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Biochem Pharmacol. 2003 Sep 1;66(5):791-800.

Methionine restriction selectively targets thymidylate synthase in prostate cancer cells.

Author information

1
Department of Medicine, VA Medical Center, Baylor College of Medicine, Medical Service (111H), 2002 Holcombe Blvd., Houston, TX 77030, USA.

Abstract

Tumor cells are more sensitive to methionine restriction than normal tissues, a phenomenon known as methionine auxotrophy. Previous studies showed that 5-fluorouracil and methionine restriction act synergistically against a variety of tumors. The purpose of the current studies was to determine the molecular mechanism(s) underlying this synergy. 5-Fluorouracil is known to inhibit thymidylate synthase (TS), a key enzyme that transfers a methyl group from 5,10-methylene-tetrahydrofolate to dUMP during nucleotide biosynthesis. We found that methionine restriction reduced 5,10-methylene-tetrahydrofolate levels by 75% and selectively inhibited TS activity in PC-3 human prostate cancer cells within 24hr, whereas it did not in normal prostate epithelial cells. The observed fall in TS activity was accompanied by a commensurate reduction in TS protein levels as determined by western blot analysis. In contrast, 5-fluorouracil inhibited TS activity by >90% but increased TS protein levels. This increase was abrogated by methionine restriction. Surprisingly, methionine restriction increased 3H-leucine incorporation in PC-3 cells over the first 24hr, suggesting that reduction of TS levels was not simply due to global protein synthesis inhibition. Methionine restriction also significantly reduced the ratio of dUMP to dTTP in PC-3 cells, creating an imbalanced nucleotide pool. These results suggest that synergy between methionine restriction and 5-fluorouracil is attributable to multiple factors, including depletion of reduced folates, selective inhibition of TS, and creation of an imbalanced nucleotide pool. Dietary and/or enzymatic methionine restriction combined with 5-fluoruracil has great promise as a novel treatment for advanced cancer.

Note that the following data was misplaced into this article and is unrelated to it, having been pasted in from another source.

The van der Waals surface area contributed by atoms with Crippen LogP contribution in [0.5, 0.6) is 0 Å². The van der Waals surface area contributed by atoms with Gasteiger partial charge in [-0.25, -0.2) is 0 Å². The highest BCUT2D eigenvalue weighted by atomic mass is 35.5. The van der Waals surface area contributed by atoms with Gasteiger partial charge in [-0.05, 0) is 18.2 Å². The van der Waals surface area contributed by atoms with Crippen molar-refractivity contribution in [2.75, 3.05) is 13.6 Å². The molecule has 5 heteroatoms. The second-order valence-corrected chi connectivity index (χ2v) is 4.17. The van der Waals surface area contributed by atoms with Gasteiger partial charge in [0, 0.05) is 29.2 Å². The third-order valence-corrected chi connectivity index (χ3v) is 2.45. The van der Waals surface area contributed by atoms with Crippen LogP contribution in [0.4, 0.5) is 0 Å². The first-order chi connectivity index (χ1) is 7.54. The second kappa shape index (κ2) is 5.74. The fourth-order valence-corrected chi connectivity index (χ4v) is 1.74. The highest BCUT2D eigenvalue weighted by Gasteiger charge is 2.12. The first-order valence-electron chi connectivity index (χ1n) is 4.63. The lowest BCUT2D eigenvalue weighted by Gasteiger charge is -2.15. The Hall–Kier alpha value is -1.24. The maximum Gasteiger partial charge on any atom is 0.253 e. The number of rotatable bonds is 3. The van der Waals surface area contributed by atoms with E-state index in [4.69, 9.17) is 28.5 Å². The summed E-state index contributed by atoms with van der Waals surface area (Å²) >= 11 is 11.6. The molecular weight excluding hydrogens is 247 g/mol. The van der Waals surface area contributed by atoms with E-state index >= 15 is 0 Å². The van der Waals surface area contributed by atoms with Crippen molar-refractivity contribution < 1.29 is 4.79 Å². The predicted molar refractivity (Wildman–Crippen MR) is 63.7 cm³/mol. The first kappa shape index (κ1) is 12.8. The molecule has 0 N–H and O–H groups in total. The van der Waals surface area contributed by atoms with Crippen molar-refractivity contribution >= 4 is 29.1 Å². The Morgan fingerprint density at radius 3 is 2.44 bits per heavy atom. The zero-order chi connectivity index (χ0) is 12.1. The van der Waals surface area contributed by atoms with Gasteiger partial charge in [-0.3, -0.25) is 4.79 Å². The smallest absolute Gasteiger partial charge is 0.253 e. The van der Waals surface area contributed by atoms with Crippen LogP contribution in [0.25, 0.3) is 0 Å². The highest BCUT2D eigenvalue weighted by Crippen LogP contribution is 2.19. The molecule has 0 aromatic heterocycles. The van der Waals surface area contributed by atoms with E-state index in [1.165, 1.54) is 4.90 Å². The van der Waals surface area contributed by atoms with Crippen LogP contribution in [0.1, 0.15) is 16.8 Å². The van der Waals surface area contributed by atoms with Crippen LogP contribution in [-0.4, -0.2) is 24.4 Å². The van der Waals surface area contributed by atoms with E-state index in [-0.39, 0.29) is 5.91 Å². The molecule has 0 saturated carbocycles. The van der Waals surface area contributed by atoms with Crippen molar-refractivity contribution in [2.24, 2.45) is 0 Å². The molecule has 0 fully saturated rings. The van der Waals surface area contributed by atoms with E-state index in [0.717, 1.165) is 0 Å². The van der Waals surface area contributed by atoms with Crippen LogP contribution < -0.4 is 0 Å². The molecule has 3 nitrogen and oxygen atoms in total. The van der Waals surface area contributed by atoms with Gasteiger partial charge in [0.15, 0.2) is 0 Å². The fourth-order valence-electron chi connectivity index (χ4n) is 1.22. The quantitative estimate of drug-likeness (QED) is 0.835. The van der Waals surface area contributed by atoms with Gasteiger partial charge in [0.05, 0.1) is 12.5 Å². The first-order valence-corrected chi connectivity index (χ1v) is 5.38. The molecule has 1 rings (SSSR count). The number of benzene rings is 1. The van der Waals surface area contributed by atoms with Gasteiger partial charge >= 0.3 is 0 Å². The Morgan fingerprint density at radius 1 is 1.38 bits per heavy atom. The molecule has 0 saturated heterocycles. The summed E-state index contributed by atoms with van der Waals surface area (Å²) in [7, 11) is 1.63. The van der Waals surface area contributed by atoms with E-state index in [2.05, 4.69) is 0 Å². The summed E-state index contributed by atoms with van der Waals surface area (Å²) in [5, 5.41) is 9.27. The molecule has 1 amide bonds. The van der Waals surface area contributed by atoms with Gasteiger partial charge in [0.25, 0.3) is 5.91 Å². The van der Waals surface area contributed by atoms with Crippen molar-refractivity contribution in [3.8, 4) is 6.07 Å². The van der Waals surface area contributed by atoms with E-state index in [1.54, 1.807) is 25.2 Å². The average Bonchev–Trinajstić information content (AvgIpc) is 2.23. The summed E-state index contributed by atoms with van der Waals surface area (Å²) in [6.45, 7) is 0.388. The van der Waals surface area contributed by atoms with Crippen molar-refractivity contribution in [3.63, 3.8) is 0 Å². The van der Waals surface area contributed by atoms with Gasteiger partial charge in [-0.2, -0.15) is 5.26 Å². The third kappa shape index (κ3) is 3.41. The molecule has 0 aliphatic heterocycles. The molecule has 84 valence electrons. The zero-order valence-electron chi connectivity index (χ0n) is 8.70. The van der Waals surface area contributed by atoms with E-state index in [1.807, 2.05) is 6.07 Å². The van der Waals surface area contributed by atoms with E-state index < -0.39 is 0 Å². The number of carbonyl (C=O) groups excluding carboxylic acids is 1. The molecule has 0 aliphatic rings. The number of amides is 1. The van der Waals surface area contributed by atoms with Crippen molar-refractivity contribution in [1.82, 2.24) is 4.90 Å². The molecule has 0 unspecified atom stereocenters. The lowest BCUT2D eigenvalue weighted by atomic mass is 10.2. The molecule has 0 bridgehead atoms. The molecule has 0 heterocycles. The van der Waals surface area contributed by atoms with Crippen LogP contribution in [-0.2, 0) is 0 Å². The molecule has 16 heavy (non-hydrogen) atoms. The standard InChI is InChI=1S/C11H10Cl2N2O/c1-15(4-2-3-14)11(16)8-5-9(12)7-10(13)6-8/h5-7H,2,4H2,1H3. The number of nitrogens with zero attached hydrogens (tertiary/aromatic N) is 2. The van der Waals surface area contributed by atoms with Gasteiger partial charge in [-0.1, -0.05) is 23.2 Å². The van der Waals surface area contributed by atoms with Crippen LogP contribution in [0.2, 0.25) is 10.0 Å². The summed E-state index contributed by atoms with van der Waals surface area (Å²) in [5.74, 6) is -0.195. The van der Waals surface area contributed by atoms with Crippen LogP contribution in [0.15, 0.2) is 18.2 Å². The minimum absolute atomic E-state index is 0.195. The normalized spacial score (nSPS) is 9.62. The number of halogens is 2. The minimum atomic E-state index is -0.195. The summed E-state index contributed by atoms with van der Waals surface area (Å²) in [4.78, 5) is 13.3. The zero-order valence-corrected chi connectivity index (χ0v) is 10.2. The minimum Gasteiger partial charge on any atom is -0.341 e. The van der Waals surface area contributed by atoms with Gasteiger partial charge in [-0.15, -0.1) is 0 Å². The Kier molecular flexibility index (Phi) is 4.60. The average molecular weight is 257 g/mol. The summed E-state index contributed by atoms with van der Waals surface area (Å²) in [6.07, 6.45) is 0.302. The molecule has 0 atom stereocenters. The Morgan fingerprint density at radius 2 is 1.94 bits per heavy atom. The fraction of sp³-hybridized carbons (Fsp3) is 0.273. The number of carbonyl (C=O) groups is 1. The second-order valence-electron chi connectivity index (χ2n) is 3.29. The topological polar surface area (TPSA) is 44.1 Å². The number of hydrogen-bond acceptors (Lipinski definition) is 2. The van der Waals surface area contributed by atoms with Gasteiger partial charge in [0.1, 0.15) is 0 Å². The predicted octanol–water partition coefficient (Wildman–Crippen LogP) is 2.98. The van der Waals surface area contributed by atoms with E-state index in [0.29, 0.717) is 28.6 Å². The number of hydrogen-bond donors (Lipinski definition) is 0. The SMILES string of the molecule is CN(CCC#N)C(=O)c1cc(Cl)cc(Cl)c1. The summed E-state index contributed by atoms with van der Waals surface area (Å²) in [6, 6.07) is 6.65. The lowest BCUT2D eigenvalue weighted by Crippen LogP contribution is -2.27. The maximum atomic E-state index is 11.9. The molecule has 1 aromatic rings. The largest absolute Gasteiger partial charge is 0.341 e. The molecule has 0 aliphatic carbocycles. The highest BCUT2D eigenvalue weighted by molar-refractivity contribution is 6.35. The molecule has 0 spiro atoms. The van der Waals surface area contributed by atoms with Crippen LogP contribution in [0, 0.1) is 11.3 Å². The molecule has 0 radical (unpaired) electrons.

PMID:
12948860
[Indexed for MEDLINE]

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